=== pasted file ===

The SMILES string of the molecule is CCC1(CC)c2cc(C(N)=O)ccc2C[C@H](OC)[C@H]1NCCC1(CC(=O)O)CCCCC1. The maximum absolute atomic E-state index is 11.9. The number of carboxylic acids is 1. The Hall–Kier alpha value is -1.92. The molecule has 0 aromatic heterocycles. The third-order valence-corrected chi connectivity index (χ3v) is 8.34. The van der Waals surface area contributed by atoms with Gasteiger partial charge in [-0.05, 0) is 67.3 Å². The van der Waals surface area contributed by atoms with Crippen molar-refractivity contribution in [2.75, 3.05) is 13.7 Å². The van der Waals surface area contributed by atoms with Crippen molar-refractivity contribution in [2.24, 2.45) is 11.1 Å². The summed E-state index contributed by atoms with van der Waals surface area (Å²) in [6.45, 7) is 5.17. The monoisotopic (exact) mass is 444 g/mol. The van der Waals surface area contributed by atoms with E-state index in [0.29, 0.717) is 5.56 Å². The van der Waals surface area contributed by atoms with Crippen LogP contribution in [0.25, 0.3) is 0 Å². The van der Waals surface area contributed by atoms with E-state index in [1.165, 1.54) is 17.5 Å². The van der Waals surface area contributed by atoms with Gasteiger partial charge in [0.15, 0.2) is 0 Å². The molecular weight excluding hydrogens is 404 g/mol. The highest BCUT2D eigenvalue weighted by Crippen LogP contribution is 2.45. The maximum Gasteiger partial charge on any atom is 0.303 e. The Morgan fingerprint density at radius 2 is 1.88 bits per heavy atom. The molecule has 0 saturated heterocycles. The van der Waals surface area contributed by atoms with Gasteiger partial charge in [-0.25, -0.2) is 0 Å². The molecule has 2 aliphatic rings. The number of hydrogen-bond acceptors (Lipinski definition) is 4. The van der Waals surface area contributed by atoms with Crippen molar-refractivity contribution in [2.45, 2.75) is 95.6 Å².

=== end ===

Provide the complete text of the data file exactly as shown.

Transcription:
The SMILES string of the molecule is CCC1(CC)c2cc(C(N)=O)ccc2C[C@H](OC)[C@H]1NCCC1(CC(=O)O)CCCCC1. The maximum absolute atomic E-state index is 11.9. The number of carboxylic acids is 1. The Hall–Kier alpha value is -1.92. The molecule has 0 aromatic heterocycles. The third-order valence-corrected chi connectivity index (χ3v) is 8.34. The van der Waals surface area contributed by atoms with Gasteiger partial charge in [-0.05, 0) is 67.3 Å². The van der Waals surface area contributed by atoms with Crippen molar-refractivity contribution in [2.75, 3.05) is 13.7 Å². The van der Waals surface area contributed by atoms with Crippen molar-refractivity contribution in [2.24, 2.45) is 11.1 Å². The summed E-state index contributed by atoms with van der Waals surface area (Å²) in [6.45, 7) is 5.17. The monoisotopic (exact) mass is 444 g/mol. The van der Waals surface area contributed by atoms with E-state index in [0.29, 0.717) is 5.56 Å². The van der Waals surface area contributed by atoms with Crippen LogP contribution in [0.25, 0.3) is 0 Å². The van der Waals surface area contributed by atoms with E-state index in [1.165, 1.54) is 17.5 Å². The van der Waals surface area contributed by atoms with Gasteiger partial charge in [0.15, 0.2) is 0 Å². The molecular weight excluding hydrogens is 404 g/mol. The highest BCUT2D eigenvalue weighted by Crippen LogP contribution is 2.45. The maximum Gasteiger partial charge on any atom is 0.303 e. The Morgan fingerprint density at radius 2 is 1.88 bits per heavy atom. The molecule has 0 saturated heterocycles. The van der Waals surface area contributed by atoms with Gasteiger partial charge in [-0.25, -0.2) is 0 Å². The molecule has 2 aliphatic rings. The number of hydrogen-bond acceptors (Lipinski definition) is 4. The van der Waals surface area contributed by atoms with Crippen molar-refractivity contribution in [2.45, 2.75) is 95.6 Å².